Grillo Center Labyrinth

Grillo Center Labyrinth
Meander and Meet....designed by George Peters and Melanie Walker of Airworks For more information contact Susan at

Wednesday, September 03, 2008

Saturday Morning Walkers - August 18, 2008

Hi everyone!

It has been a whirlwind week for us - Jexy and Jacob arrived on Tuesday and are leaving tomorrow. You all know how much I will miss them but the good news is that we will be heading out to visit Jeff in Alaska this Tuesday. Looks like we're in for cool, rainy days - oh well!! Of course, we've just had a couple of rainy days here in Colorado - our Saturday morning walk was rained out but we still had a great turnout for coffee at the Page 2 Cafe in Gunbarrel - Andrea, Laila, Barb, Mary, Cass, Jan, me and Jexy.

Book Report:

Jexy is reading a book she is enjoying - The God of War by Marisa Silver.
From Publishers Weekly
An elegantly observed coming-of-age story steeped in poverty and violence, this novel by the author of No Direction Home offers a poignant and often heartbreaking account of Ares Ramirez. The year is 1978, and 12-year-old Ares has outgrown the cramped trailer in the California desert that he shares with his mother, Laurel, and six-year-old brother, Malcolm. Malcolm has profound developmental disabilities, but Laurel, out of a free-spirited and self-righteous view of motherhood, has only recently (and very reluctantly) allowed Malcolm to get treatment. A horrific childhood accident and encroaching adolescence, meanwhile, fill Ares with a potent and inarticulate anger. In the absence of any outlet for his preoccupation with violence, Ares falls into an uneasy friendship with Kevin, the troubled foster child of Malcolm's new speech therapist. Conflict with Laurel, her on-again-off-again boyfriend and a small community that will not accept Malcolm, drive Ares into Kevin's manipulative sway, and Ares will have to choose between protecting his family or embracing the violence building inside him. The characters are painted with compassion and unflinching honesty, and the climax is pithy and consequential. (Apr.)

Mandy A. listed a book on her Facebook bookshelf page which sounds good to me - More Than It Hurts You by Darin Strauss.

From Publishers Weekly
The third novel from the author of Chang and Eng and The Real McCoy is an often satiric page-turner that tracks a Long Island family crisis. Josh Goldin is a happily married TV airtime salesman with an eight-month-old son. When baby Zack is treated twice for mysterious and life-threatening symptoms, the head of a pediatric ICU, Dr. Darlene Stokes, tells Child Protective Services that she thinks Josh's wife, Dori, suffers from Munchausen syndrome, whereby the afflicted injure their children deliberately to draw attention to themselves. The Goldins' ensuing battle to keep Zack provides grist for public debate about issues ranging from parents' rights to race (Dr. Stokes is black, the Goldins Jewish). Strauss takes delight in skewering a world in which everything (news coverage, legal representation, hospital beds) is for sale, sometimes digressively, always amusingly. The stereotypes are intentionally heavy-handed: Josh's perceptions almost always register through race and class-related fear and disgust. But the heart of the story—the unraveling of Josh's life and the steady erosion of his faith that ignorance can be a virtue and happiness a choice—is riveting.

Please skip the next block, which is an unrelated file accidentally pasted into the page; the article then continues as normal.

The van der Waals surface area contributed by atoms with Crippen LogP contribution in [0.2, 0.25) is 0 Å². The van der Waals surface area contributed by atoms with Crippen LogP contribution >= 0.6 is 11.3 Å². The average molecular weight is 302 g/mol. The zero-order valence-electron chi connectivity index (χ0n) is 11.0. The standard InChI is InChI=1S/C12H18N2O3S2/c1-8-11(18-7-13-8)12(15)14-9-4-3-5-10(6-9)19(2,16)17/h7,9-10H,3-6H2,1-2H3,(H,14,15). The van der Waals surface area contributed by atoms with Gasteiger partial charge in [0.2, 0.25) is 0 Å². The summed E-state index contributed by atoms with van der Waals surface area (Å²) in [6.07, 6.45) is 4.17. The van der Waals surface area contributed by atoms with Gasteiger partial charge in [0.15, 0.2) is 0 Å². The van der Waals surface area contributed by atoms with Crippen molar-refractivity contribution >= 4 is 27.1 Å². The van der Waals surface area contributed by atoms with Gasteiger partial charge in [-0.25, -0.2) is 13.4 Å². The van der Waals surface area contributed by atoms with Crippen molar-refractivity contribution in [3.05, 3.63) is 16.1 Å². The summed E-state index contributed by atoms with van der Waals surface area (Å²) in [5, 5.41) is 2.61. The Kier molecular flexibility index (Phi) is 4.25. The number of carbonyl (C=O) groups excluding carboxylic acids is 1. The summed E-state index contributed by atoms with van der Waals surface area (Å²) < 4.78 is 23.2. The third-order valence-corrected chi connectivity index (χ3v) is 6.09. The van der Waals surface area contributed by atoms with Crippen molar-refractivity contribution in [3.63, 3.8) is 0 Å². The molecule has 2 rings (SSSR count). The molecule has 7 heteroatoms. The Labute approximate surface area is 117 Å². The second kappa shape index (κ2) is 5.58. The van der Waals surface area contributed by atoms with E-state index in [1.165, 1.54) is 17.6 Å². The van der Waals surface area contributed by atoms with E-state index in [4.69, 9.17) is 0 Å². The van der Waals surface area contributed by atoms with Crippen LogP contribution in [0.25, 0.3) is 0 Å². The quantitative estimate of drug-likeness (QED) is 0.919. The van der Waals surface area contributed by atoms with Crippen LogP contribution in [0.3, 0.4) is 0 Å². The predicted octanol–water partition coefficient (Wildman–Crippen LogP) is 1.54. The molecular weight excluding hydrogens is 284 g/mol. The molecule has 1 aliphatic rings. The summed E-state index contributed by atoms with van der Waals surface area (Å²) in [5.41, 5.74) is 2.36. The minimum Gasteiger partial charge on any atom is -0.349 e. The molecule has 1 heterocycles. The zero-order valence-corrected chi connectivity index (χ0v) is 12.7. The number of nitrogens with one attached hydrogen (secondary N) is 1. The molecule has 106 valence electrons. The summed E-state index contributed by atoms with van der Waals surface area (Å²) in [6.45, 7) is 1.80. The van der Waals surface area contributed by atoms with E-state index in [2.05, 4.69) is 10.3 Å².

I started reading Ann Packer's newest novel, Song Without Words and I am disappointed to say that I have put it down and will not finish it - I loved her book, Dive From Clausen's Pier but this one just doesn't measure up for me.

Website of the Week: - "We are a nonpartisan, nonprofit, "consumer advocate" for voters that aims to reduce the level of deception and confusion in U.S. politics. We monitor the factual accuracy of what is said by major U.S. political players in the form of TV ads, debates, speeches, interviews, and news releases. Our goal is to apply the best practices of both journalism and scholarship, and to increase public knowledge and understanding."

Podcast of the Week: radio -

Vocabulary Word of the Week - Nonplussed - this was contributed by Barbara Rowland and is accompanied by this opinion column from the Los Angeles Times,0,4695540.column

Cooking and Dining Report:

Janet made this wonderful corn chowder from Ina Garten on The Food Network

Jexy prepared dinner on Friday night and we loved these Calzone Rolls with Sausage, Basil and Tomatoes from Rachael Ray of the Food Network

We made this Heavenly Hazelnut Pound Cake, also from Rachael Ray - so easy and "heavenly" - how can you miss with Nutella and whipped cream?! And the pound cake is store bought.

I decided to try Julia Child's Roast Chicken recipe from Mastering the Art of French Cooking. My intention was to follow it to the letter but after I defrosted my chicken, I realized that I had had it "butterflied" at the store, so right off the bat, I had to make modifications to Julia's technique. The result was a delicious chicken with a fantastic pan sauce to flavor it but the skin was not as crisp as it should have been. I will try it again with an intact whole chicken.

This recipe for Prosciutto and Cheese Stuffed Lamb Tenderloin from my friend, Giada de Laurentiis was terrific but do note that I actually made it with Pork Tenderloin. Jack is not a lover of lamb. We loved it! I think it would also work well with beef tenderloin but that would certainly be much pricier. The pork is definitely more economical and was moist and flavorful.

Whew - I'm not cooking until we get back from Alaska!

Quote of the Week - from Buddhist nun, Pema Chodron - "The truth you believe and cling to makes you unavailable to hear anything new"


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